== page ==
Whenever I think of Glassjaw I think of the downpour before one of their Riot Fest performances in Chicago. Whenever I think of Quicksand I think of their lack of material but enough to keep me interested throughout my lifetime. I’m finally seeing Quicksand for the first while it’s my third time seeing Glassjaw. These two bands may be from the same state but success with both have varied. It makes me eager to see what energy they draw from the crowd at Concord Music Hall, a venue known for Riot Fest aftershows, North Coast aftershows, and an assortment of punk rock and EDM acts. It’s another post rain humid Chicago summer night that hasn’t stopped anyone from packing the venue
I mingle with a few familiar faces working security at Concord before I make my trek up the long black metal stairs to reach the stage. I was able to catch a few songs from another New York based band Spotlights. Loud and melodic enough to understand why they’re supporting Quicksand and Glassjaw but left a feeling that I could see a band like this at any local dive bar if I wanted to. Their set ends and everyone disperses to the bar, it’s not quite as packed as I expected it to be for an early evening show but I’m sure the rush of Quicksand fans will start filling the room in no time.
Quicksand emerges from the green room met with cheers from the crowd, they smile and begin playing, “Freezing Process” from their 1993 debut album Slip. There’s something special about hearing someone scream words that you can’t quite make out over empowering guitar tones but it warms my heart like, Americans cheering during the world cup even though America never made it to this year’s World Cup. Quicksand’s set isn’t bad it leaves me wanting more from a band that doesn’t play Chicago as often as you would think a post-hardcore band would, a genre this city and especially this venue loves. Their career spanning set was met with many cheers from the tipsy crowd awaiting Glassjaw.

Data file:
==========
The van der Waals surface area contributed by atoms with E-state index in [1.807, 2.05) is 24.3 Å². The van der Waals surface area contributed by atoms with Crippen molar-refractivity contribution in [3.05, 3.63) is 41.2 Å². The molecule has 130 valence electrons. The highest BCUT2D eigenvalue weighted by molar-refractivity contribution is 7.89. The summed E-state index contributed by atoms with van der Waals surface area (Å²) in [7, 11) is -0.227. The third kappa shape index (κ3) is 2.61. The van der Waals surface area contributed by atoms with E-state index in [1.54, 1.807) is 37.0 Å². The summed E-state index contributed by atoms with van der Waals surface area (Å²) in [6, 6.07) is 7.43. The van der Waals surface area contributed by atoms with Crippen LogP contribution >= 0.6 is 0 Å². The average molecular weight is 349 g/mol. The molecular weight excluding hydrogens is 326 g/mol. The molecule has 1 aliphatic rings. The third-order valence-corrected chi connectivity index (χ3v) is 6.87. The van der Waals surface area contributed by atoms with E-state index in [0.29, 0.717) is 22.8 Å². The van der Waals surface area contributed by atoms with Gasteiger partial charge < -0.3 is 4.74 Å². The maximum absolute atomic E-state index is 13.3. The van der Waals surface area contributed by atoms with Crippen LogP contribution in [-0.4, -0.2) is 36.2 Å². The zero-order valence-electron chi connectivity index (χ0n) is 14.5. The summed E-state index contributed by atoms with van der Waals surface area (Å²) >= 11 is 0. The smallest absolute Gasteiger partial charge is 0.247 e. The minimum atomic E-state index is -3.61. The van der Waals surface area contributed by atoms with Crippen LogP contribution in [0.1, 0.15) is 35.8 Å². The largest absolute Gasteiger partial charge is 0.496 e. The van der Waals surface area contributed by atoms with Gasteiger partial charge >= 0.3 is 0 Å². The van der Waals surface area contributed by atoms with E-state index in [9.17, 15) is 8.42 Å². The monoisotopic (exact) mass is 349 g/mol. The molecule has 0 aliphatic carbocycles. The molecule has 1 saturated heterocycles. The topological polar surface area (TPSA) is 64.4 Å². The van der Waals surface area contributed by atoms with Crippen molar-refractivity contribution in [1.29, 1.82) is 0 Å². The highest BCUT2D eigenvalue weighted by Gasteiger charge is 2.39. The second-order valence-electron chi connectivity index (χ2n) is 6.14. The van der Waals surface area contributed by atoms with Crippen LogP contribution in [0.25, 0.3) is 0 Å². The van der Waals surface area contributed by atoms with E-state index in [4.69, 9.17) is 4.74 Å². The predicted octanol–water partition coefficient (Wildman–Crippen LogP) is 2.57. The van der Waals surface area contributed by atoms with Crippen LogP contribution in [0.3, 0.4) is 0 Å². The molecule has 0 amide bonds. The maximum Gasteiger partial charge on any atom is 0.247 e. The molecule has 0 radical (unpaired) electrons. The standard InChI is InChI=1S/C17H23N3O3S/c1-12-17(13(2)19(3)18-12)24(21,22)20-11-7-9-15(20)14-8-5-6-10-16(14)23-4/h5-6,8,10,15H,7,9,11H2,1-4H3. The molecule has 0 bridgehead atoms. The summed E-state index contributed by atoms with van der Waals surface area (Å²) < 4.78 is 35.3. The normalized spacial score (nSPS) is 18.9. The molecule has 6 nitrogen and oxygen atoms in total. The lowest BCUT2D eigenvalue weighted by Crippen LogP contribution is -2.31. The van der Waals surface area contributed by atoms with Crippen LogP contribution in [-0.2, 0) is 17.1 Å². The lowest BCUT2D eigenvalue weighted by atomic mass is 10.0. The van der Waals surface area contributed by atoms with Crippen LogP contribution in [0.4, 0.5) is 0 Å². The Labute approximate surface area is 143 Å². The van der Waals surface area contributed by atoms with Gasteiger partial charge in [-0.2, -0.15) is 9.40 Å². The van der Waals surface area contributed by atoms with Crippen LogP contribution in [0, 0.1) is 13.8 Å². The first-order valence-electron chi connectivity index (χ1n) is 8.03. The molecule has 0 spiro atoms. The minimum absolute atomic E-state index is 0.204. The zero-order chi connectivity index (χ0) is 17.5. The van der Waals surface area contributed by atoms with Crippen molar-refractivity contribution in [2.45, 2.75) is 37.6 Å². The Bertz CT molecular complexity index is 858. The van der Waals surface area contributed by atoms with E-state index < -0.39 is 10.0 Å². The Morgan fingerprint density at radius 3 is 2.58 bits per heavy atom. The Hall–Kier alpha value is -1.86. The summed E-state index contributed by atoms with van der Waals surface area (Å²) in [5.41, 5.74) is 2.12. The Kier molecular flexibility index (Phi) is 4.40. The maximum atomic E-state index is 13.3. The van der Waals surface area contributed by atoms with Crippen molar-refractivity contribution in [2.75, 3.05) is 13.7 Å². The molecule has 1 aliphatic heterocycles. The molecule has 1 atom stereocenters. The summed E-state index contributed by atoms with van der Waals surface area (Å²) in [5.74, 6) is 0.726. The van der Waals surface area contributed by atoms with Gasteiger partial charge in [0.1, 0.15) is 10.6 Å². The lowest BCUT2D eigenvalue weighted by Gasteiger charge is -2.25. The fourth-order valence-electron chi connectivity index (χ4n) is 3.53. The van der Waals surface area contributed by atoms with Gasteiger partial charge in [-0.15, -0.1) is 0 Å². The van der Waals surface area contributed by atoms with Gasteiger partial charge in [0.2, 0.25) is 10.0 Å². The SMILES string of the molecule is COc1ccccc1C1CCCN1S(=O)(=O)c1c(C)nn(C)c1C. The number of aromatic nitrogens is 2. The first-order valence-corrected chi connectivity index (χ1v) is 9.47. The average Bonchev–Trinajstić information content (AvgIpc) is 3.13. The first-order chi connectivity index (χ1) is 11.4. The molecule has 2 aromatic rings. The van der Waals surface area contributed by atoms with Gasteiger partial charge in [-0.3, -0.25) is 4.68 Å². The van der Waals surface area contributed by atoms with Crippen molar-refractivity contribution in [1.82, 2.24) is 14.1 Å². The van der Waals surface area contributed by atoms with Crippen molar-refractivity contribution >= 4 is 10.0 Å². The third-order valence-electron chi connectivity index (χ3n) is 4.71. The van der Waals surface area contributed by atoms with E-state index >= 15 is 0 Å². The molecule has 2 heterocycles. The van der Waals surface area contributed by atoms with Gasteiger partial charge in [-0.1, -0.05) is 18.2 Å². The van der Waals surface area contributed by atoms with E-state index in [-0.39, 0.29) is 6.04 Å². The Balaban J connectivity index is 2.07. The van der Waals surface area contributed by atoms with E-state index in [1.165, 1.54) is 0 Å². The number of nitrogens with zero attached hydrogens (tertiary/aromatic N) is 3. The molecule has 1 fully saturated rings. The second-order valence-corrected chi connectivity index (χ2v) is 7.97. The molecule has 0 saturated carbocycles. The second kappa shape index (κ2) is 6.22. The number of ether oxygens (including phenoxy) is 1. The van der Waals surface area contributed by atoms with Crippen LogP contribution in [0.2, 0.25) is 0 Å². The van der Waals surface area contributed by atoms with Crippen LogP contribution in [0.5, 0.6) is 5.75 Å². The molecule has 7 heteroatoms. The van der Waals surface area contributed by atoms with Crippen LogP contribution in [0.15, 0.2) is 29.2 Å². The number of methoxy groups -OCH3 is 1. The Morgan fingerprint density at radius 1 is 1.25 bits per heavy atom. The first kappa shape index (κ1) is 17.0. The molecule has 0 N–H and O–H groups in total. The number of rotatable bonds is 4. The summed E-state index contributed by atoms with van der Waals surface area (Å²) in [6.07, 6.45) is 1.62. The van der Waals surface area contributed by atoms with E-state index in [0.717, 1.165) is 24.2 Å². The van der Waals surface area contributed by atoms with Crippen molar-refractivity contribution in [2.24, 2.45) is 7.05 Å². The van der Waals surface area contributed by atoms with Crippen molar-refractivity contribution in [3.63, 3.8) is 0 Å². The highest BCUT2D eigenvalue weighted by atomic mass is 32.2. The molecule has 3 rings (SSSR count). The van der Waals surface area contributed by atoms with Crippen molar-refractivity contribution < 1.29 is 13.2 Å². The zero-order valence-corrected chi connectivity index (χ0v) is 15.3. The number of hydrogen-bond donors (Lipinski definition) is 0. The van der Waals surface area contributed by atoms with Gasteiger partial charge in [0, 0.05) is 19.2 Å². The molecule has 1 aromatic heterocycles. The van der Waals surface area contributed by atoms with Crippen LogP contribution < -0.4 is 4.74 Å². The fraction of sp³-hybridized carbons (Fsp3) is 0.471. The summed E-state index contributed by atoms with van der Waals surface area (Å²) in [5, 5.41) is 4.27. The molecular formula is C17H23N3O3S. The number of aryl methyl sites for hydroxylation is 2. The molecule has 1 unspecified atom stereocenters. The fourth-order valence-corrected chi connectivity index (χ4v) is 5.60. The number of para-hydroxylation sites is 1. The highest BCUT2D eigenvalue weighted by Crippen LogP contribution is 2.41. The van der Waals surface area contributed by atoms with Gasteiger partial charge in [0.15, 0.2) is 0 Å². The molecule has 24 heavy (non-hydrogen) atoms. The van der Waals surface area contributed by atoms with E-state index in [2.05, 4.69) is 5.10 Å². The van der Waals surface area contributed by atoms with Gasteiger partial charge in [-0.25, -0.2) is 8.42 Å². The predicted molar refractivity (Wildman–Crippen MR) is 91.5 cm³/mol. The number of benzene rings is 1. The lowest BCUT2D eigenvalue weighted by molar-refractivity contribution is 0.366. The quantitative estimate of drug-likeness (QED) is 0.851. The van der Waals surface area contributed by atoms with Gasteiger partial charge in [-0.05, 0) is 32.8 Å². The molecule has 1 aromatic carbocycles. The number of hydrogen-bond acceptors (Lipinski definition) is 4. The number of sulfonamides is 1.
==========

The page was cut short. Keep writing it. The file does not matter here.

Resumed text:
I’ve been able to inch closer and closer to the stage between set changes and everyone’s frantic beers runs that I’m finally front and center of the stage. As time passes by a fellow concert goer points at my band shirt to chat away about hardcore band Integrity and proceeds to tell me about all his traveling over his lifetime to see Glassjaw. A brief but meaningful interaction makes standing around slightly more interesting. Glassjaw’s Daryl Palumbo slides onto stage front and center as the rest of the band fills in, you can hear the faint screams of female fans but mostly the loud groans from the sea of dudes in tonight’s crowd.
They open with, “Cut and Run” from last year’s long awaited, Material Control in the same realm as their past output but still has the crowd nodding their heads until they play ‘Tip Your Bartender’ a personal favorite of mine and most Glassjaw fans. My decisions to stand in the middle of the music hall has quickly turned into a bad decision once the mosh pit starts to form around. I dodge a few flying bodies and swinging fist as I slide to the back. I enjoy my new view of watching Daryl Palumbo soothe the room with his vocals and the videographer in front of his face. It’s pleasant seeing the crowd feed off of Glassjaw’s energy even if it is a crowded room of mostly sweaty guys throwing beers from all corners of the room. The band’s newer content resonates with fans enough to keep the pit going but leaves me feeling like Glassjaw isn’t the Glassjaw I’ve seen in year’s past. There are plenty of tour dates left, hopefully nostalgic Glassjaw fans aren’t eager to see the band’s older content.